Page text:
EMISAT is a very powerful electronic intelligence/surveillance satellite which has been developed in India jointly by ISRO and Defence Research and Development Organization (DRDO).
Proud moment for India as ISRO launches spy satellite EMISAT! Indian Space Research Organization (ISRO) on Monday successfully launched an intelligence satellite EMISAT and 29 other commercial satellites to orbit onboard the polar rocket PSLV-C45 from the spaceport of Sriharikota. This is a first-of-its-kind mission for the space agency as it tried to put the satellites in three different orbits in one single satellite launch mission. Following the success of this mission, ISRO is eyeing orbital experiments, including on maritime satellite applications. ISRO’s main objective to launch EMISAT was to measure the electromagnetic spectrum and to read the location of radar emitters both ground and naval.
Key facts about ISRO EMISAT satellite launch
The 47th mission of Polar Satellite Launch Vehicle, PSLV-C45 took off 9.27 AM from Satish Dhawan Space Centre in Sriharikota with the satellites on board, and it took around 180 minutes for the overall flight sequence. The PSLV is a 4-stage engine expendable rocket. It alternate solid and liquid fuel.
The PSLV -C45 rocket has put EMISAT into an orbit 749 km from the Earth’s surface, and other satellites in orbit at an altitude of 505 km. Besides the EMISAT, the PSLV-C45 mission will also launch 28 other commercial satellites from the US, Lithuania, Spain and Switzerland for a wide range of uses, weighing about 220 kg, including earth observation, internet of things (IoT) satellites and navigation.
Sharing her views on today’s launch, Dr Rajeswari Pillai Rajagopalan, Head, Nuclear and Space Policy Initiative, Observer Research Foundation, said, “Today’s PSLV-C45 carrying Emisat and 28 foreign satellites is yet again a demonstration of India’s growing space prowess. The foreign satellites include a majority from the US, and the rest are from Lithuania, Spain, Switzerland and goes to show India as an attractive destination when it comes to launching satellites. The global commercial space market is an expanding one and India’s advantage with the PSLV gives it an edge when it comes to launching these nanosatellites.” “Today’s launch is also significant for the Indian payload given the growing Indian defence requirements. Emisat is a reconnaissance intelligence satellite meant to keep a watch on and provide location inputs on enemy radar sites deep in the enemy territory, a function that was done by using electronic warfare planes until now,” she told Financial Express Online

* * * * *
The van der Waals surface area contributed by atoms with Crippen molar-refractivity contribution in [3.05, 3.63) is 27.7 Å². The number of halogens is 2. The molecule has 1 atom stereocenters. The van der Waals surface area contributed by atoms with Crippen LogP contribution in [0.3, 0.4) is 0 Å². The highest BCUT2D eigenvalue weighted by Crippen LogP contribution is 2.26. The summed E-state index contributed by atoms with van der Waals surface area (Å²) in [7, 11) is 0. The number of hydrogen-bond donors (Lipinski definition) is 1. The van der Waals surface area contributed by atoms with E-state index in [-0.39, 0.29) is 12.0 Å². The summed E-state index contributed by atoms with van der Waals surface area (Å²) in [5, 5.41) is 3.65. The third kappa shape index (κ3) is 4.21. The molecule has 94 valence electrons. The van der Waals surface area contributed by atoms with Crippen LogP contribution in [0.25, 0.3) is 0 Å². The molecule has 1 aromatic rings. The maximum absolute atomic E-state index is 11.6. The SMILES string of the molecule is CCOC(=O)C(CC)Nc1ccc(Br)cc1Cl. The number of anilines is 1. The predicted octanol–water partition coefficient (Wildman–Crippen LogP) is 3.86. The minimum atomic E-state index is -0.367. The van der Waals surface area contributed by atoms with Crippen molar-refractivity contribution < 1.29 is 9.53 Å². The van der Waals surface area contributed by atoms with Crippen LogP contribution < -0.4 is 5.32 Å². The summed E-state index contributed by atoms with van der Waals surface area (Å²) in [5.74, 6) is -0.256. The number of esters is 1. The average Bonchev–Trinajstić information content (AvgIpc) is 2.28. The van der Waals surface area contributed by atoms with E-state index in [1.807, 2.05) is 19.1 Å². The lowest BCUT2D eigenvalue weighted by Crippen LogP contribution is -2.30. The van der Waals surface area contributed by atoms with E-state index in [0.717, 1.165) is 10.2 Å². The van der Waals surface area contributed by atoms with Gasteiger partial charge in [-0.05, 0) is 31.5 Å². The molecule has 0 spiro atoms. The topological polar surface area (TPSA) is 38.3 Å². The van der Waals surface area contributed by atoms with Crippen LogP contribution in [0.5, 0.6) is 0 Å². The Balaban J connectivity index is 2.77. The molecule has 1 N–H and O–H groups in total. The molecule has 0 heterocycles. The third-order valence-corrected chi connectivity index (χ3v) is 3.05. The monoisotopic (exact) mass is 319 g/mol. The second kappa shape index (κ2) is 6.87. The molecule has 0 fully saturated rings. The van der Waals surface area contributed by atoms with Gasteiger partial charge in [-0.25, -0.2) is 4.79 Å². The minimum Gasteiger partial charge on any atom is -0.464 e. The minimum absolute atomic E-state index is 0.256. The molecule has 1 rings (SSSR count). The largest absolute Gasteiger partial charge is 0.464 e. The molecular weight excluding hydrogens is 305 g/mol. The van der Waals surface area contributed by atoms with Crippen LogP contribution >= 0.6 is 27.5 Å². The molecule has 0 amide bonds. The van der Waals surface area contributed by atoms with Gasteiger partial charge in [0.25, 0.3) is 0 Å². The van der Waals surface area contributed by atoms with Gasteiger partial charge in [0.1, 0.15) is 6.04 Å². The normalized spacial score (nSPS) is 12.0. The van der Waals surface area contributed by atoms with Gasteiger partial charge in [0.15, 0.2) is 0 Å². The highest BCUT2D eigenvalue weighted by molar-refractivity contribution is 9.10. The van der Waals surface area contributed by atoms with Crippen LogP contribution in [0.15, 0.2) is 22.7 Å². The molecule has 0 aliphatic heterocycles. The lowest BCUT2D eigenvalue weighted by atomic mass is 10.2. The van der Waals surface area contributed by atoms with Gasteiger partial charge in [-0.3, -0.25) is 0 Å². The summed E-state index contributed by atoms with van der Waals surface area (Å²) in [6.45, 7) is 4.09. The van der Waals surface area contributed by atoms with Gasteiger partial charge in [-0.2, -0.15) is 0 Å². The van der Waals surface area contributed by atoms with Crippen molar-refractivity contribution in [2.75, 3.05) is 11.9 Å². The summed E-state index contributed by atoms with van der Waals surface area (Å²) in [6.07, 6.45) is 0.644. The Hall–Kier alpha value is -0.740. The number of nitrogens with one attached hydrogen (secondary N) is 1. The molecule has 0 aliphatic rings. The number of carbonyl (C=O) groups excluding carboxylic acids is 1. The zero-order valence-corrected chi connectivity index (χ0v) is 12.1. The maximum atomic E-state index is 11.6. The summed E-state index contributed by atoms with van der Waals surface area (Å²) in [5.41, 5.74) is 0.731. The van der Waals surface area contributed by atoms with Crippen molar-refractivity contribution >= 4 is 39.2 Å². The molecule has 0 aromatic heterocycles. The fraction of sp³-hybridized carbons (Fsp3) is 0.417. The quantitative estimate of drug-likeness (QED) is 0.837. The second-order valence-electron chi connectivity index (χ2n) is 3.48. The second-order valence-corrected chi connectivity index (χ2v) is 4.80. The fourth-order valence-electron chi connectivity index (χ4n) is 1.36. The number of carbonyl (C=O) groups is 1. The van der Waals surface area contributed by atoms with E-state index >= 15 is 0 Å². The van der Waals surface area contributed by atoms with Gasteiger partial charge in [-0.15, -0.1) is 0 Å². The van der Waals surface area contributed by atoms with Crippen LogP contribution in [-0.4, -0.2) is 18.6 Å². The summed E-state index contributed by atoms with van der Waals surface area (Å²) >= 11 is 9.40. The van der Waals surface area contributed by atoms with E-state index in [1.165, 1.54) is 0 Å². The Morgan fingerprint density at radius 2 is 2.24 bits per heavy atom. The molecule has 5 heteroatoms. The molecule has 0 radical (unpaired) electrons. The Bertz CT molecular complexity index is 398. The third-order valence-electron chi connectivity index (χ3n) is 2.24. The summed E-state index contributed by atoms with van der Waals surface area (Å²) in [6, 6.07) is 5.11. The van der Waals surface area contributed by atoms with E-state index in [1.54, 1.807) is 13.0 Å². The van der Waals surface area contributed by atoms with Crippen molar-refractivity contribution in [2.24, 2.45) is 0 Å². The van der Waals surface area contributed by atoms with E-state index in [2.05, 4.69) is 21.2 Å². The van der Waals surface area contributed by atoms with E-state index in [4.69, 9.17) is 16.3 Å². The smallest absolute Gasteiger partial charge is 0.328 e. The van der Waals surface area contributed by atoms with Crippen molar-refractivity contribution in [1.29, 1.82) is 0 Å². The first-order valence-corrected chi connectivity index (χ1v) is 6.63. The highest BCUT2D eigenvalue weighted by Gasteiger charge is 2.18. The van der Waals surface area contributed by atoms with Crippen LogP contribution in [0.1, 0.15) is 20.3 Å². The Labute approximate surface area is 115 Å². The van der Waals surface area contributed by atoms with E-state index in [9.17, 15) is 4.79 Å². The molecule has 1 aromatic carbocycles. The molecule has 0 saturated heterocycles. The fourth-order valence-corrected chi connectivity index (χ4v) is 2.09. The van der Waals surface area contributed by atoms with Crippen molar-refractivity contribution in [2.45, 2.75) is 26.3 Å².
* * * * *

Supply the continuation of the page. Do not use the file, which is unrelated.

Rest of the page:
What is EMISAT?
It is a very powerful electronic intelligence/surveillance satellite which has been developed in India jointly by ISRO and Defence Research and Development Organization (DRDO). This satellite is going to be used for intercepting signals not only on the ground and at high-resolution from space but also for the Indian Navy. EMISAT, weighing 436 kg, is intended for electromagnetic spectrum measurement and will be placed in an orbit of about 753 km altitude. It has been developed by DRDO (DLRL Hyderabad) under Project KAUTILYA.
ISRO is trying to put EMISAT in a high-elliptical orbit, which is expected to give the satellite enough time for picking up signals from a specific area on the ground and recording them. It has been developed for monitoring radar network by India. It is an ELINT satellite based on IMS2 Bus (Indian Mini Satellite Bus series) which can have a maximum launch weight of 450Kgs with a payload no more than 200kgs. It shares the same Bus architecture as the HySIS satellite which was launched in November last year. The satellite will be placed in an elliptical orbit so as to optimise the dwell time, for a required area under observation.
What is Project KAUTILYA?
The Defence Ministry’s annual report of 2013-14 mentioned about Project Kautilya — for Space Borne ELINT System which involves the development of Electronic Intelligence payload for integration on an indigenous minisatellite. The ELINT includes recordings and analysis of intercepted signals and helps create an RF signature of a radar which can, in turn, be used for locating and quickly identify the radar in subsequent encounters.